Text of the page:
Opening-up to trusted friends is an option, but what then becomes their role?
Listening only, or proffering help/intervention/advice?
When well-meaning helpers pile on, what appears as helping hand, shoulder, or ear comes with too many effing conditions.
That’s the bargain, isn’t it, support – but with strings?
When I want advice, I’m open, ask for, and sometimes pay for it, but when at my wit’s end, I don’t want implied requirements to disclose, delve into, and then be accountable to friends or strangers keeping records, having eidetic memories, or expect ongoing accountability.
Eff off, it’s private.
Eff off, I’m not prepared to share.
Eff off, I have enough stress/tension already.
We need better ways to get help, get out, get over, and get through …
I like the confessional concept. Catholics might be on to something there.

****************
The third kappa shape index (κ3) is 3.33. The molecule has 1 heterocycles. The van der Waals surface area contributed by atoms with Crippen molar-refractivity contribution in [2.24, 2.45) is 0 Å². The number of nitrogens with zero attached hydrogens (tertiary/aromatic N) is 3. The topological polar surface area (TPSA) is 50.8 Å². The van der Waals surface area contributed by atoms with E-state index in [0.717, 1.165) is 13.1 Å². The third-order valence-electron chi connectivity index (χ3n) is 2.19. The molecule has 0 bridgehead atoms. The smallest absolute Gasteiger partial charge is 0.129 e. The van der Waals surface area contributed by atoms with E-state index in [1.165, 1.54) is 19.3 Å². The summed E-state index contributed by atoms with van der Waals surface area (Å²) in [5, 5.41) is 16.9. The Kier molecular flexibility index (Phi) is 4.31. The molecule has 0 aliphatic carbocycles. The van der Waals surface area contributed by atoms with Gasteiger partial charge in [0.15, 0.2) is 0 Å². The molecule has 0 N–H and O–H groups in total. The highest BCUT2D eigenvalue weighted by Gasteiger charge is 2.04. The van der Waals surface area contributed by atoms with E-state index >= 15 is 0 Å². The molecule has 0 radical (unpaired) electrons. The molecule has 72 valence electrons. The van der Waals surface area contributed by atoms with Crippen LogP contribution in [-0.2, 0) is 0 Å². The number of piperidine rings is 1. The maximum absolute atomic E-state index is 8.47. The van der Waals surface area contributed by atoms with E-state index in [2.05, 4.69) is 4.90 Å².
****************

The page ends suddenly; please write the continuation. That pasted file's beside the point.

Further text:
I gather they enjoy consummate secrecy, revealing every guilt-riddled thought, fear, and difficulty – unlike sharing the deepest parts of psychological underbelly with someone who might re-tell, rebut, or refuse to tolerate us once they know our most private thoughts.
Asking friends or family members is no easy bargain either; coming with effing strings in some form, and then leaves that person the legacy of having our messy shite in/on their mind.
Head-doctors come at a dear price. Great clinicians, in my experience, usually have effed-up lives themselves …
A choices dilemma: priest, friend, shrink, 1-800-help, or self-isolation.
In my experience, telling too much creates a strange brew, whether submerged in my pity-party mode or trying not to be, not something I want to or feel capable of doing.
P.S.: I watched the Howie Mandel documentary the other night – 2 hours of frank revelations about an extraordinary life of luck, magic, craziness and emotional difficulty; well worth the watching if it is rerun
As Amanda Marshall sings, “Everybody’s got a story that’ll break your heart”, RH, Calgary, AB
Hi Mark, If anyone out there wants to talk to someone and share whatever they’re going through, they can always call Distress Centre Calgary at 403-266-HELP. Our vision is that everyone is heard. Thanks, KV, Calgary, AB